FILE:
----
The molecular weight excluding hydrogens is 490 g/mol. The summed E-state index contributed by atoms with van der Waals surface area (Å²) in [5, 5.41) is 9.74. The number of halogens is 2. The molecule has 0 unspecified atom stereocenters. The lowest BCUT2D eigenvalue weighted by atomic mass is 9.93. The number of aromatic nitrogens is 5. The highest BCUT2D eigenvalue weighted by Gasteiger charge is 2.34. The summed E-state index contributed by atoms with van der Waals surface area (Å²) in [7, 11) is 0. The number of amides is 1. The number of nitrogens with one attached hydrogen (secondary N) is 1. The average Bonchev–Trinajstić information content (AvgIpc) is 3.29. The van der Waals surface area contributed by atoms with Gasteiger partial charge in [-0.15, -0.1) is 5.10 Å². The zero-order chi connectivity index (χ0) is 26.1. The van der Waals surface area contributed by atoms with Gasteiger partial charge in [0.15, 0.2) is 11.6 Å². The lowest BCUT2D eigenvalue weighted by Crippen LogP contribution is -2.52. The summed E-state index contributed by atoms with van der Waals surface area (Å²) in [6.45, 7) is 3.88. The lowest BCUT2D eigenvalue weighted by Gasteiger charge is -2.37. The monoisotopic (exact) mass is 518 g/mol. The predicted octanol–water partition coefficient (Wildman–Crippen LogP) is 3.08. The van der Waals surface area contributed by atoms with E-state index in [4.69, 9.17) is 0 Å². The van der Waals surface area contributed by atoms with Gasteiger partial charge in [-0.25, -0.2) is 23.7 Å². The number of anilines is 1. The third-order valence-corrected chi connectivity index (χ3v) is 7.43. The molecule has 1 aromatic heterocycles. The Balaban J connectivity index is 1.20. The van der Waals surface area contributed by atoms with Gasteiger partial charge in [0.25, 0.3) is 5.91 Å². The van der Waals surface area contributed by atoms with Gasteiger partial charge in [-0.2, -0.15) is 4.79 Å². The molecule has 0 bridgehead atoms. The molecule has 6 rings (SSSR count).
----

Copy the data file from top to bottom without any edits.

The molecular weight excluding hydrogens is 490 g/mol. The summed E-state index contributed by atoms with van der Waals surface area (Å²) in [5, 5.41) is 9.74. The number of halogens is 2. The molecule has 0 unspecified atom stereocenters. The lowest BCUT2D eigenvalue weighted by atomic mass is 9.93. The number of aromatic nitrogens is 5. The highest BCUT2D eigenvalue weighted by Gasteiger charge is 2.34. The summed E-state index contributed by atoms with van der Waals surface area (Å²) in [7, 11) is 0. The number of amides is 1. The number of nitrogens with one attached hydrogen (secondary N) is 1. The average Bonchev–Trinajstić information content (AvgIpc) is 3.29. The van der Waals surface area contributed by atoms with Gasteiger partial charge in [-0.15, -0.1) is 5.10 Å². The zero-order chi connectivity index (χ0) is 26.1. The van der Waals surface area contributed by atoms with Gasteiger partial charge in [0.15, 0.2) is 11.6 Å². The lowest BCUT2D eigenvalue weighted by Crippen LogP contribution is -2.52. The summed E-state index contributed by atoms with van der Waals surface area (Å²) in [6.45, 7) is 3.88. The lowest BCUT2D eigenvalue weighted by Gasteiger charge is -2.37. The monoisotopic (exact) mass is 518 g/mol. The predicted octanol–water partition coefficient (Wildman–Crippen LogP) is 3.08. The van der Waals surface area contributed by atoms with E-state index in [4.69, 9.17) is 0 Å². The van der Waals surface area contributed by atoms with Gasteiger partial charge in [-0.25, -0.2) is 23.7 Å². The number of anilines is 1. The third-order valence-corrected chi connectivity index (χ3v) is 7.43. The molecule has 1 aromatic heterocycles. The Balaban J connectivity index is 1.20. The van der Waals surface area contributed by atoms with Gasteiger partial charge in [0.25, 0.3) is 5.91 Å². The van der Waals surface area contributed by atoms with Gasteiger partial charge in [-0.2, -0.15) is 4.79 Å². The molecule has 0 bridgehead atoms. The molecule has 6 rings (SSSR count).